More Than Just the Right Thing to Do

Sep 14, 2008  •  Post A Comment

At the 2008 Walter Kaitz Foundation fundraising dinner in New York Wednesday, the Scripps Networks will be honored with the Diversity Champion Award, recognizing the cable company’s commitment to diversity in its daily operations and its cultural DNA.
“Our approach goes well beyond embracing diversity simply because it is the right thing to do, which it happens to be,” said John Lansing, president of Scripps Networks, whose channels include Food Network, HGTV, DIY, GAC and Fine Living.
“We see it as a vital and sustained business imperative that gives the company a competitive advantage in a global marketplace,” he said. “We are serving an increasingly diverse audience with programming authentically created by employees who mirror our multi-ethnic, multicultural customer base. By harnessing the knowledge and ideas derived from our differences, we are able to achieve our business objectives by providing relevant and meaningful content for our viewers and online users.”
According to Scripps Networks Executive VP of Human Resources Chris Powell, diversity is part of Scripps business strategy. “That just makes sense in an evolving marketplace—you are able to develop a recruitment and hiring philosophy that very naturally embraces diversity. The result is a culture that attracts and retains people who bring differences to the table, as well as those who demonstrate an openness of character to embrace and capitalize on those differences, all with the common goal of bringing value to Scripps Networks, its partners and its audiences.”
Scripps Networks hasn’t just talked diversity; it created a formal diversity committee in 2002. Comprised of the company’s top executives, to ensure the topic receives attention from the key decision-makers, it includes other employees from various levels, functions and locations throughout the company.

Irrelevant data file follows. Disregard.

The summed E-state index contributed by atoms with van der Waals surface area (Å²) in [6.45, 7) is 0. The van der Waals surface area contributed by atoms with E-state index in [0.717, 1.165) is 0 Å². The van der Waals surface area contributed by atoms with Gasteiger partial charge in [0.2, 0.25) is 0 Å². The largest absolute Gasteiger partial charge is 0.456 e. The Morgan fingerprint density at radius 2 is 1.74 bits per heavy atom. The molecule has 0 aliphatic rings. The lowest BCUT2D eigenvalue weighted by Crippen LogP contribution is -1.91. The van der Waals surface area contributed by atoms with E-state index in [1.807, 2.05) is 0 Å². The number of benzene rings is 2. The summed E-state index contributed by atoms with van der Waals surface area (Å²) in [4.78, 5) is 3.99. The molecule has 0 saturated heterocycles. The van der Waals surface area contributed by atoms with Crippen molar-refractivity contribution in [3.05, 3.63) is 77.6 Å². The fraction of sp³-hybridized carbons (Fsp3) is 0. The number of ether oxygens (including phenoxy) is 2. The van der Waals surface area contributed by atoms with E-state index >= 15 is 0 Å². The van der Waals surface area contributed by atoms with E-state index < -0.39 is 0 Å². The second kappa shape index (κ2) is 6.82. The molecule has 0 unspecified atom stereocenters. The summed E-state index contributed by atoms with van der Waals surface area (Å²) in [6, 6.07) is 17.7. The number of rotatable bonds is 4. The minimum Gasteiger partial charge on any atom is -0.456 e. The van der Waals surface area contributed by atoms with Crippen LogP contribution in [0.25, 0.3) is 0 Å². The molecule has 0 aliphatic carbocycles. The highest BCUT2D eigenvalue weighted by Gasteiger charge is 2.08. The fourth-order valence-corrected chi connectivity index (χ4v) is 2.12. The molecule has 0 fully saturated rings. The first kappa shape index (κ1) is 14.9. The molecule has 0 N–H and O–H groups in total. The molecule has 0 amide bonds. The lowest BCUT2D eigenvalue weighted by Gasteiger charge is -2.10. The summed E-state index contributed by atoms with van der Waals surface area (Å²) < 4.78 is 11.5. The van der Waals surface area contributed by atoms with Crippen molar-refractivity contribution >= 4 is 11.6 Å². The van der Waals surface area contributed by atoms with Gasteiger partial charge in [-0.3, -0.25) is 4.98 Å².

“The diversity committee has driven several key initiatives to enhance diversity and inclusion at Scripps, including multiple research studies to measure the diversity represented in the on-air and online content and the addition of diversity-related performance goals for senior management,” said Cindy McConkey, senior VP of corporate communications.
Community outreach is one tool Scripps employs to support and encourage diversity. “We have formal partnerships with Hampton University, a historically black university, and with Florida International University, where we lend our expertise as guest lecturers, as well as provide real-world experience for students through internships,” Ms. McConkey said.
Looking into the future, Scripps Networks will continue to incorporate diversity in front of and behind the camera and in all forms of new media. “Generally, the company is focused on continuing to be the dominant media and marketing company in the home, food and lifestyle categories,” Ms. McConkey said.
“Scripps’ brands provide relevant ideas, information and entertainment to a passionate audience. While TV programming is the foundation of this dynamic company, today Scripps Networks delivers content across multiple media platforms—the Internet, satellite radio, books, magazines, in-store and the latest mobile and emerging media—to provide value to media distributors, advertisers and consumers.”


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